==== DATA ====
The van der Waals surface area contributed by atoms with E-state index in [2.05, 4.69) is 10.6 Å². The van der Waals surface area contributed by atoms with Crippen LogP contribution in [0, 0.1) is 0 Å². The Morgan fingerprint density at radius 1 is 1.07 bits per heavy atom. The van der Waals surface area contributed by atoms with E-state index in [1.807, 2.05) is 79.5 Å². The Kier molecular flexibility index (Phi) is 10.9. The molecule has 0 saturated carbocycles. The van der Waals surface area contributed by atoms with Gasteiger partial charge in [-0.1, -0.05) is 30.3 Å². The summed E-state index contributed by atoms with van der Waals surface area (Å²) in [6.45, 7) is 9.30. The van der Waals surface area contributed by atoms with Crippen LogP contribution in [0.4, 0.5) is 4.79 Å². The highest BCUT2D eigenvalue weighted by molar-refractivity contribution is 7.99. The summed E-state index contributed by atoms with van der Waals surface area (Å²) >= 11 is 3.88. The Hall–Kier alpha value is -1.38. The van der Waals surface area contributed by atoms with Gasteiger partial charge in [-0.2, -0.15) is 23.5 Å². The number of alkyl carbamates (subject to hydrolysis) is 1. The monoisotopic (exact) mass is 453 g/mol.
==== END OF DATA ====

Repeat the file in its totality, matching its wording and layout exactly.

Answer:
The van der Waals surface area contributed by atoms with E-state index in [2.05, 4.69) is 10.6 Å². The van der Waals surface area contributed by atoms with Crippen LogP contribution in [0, 0.1) is 0 Å². The Morgan fingerprint density at radius 1 is 1.07 bits per heavy atom. The van der Waals surface area contributed by atoms with E-state index in [1.807, 2.05) is 79.5 Å². The Kier molecular flexibility index (Phi) is 10.9. The molecule has 0 saturated carbocycles. The van der Waals surface area contributed by atoms with Gasteiger partial charge in [-0.1, -0.05) is 30.3 Å². The summed E-state index contributed by atoms with van der Waals surface area (Å²) in [6.45, 7) is 9.30. The van der Waals surface area contributed by atoms with Crippen LogP contribution in [0.4, 0.5) is 4.79 Å². The highest BCUT2D eigenvalue weighted by molar-refractivity contribution is 7.99. The summed E-state index contributed by atoms with van der Waals surface area (Å²) >= 11 is 3.88. The Hall–Kier alpha value is -1.38. The van der Waals surface area contributed by atoms with Gasteiger partial charge in [-0.2, -0.15) is 23.5 Å². The number of alkyl carbamates (subject to hydrolysis) is 1. The monoisotopic (exact) mass is 453 g/mol.